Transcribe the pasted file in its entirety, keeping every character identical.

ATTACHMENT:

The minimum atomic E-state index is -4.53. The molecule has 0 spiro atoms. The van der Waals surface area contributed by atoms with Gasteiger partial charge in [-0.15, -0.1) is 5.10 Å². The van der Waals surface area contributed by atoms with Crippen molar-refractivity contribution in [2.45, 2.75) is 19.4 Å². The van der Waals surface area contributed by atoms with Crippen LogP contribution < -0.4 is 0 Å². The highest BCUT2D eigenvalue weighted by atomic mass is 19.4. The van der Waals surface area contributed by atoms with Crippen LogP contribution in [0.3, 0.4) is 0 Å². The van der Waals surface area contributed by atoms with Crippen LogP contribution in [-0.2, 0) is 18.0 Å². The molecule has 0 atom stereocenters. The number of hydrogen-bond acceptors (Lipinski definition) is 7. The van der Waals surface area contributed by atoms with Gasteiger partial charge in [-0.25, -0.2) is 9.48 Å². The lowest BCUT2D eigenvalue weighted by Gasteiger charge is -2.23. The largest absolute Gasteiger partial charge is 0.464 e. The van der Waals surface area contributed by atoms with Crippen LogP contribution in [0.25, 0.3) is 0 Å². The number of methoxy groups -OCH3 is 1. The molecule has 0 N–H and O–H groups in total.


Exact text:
The minimum atomic E-state index is -4.53. The molecule has 0 spiro atoms. The van der Waals surface area contributed by atoms with Gasteiger partial charge in [-0.15, -0.1) is 5.10 Å². The van der Waals surface area contributed by atoms with Crippen molar-refractivity contribution in [2.45, 2.75) is 19.4 Å². The van der Waals surface area contributed by atoms with Crippen LogP contribution < -0.4 is 0 Å². The highest BCUT2D eigenvalue weighted by atomic mass is 19.4. The van der Waals surface area contributed by atoms with Crippen LogP contribution in [0.3, 0.4) is 0 Å². The van der Waals surface area contributed by atoms with Crippen LogP contribution in [-0.2, 0) is 18.0 Å². The molecule has 0 atom stereocenters. The number of hydrogen-bond acceptors (Lipinski definition) is 7. The van der Waals surface area contributed by atoms with Gasteiger partial charge in [-0.25, -0.2) is 9.48 Å². The lowest BCUT2D eigenvalue weighted by Gasteiger charge is -2.23. The largest absolute Gasteiger partial charge is 0.464 e. The van der Waals surface area contributed by atoms with Crippen LogP contribution in [0.25, 0.3) is 0 Å². The number of methoxy groups -OCH3 is 1. The molecule has 0 N–H and O–H groups in total.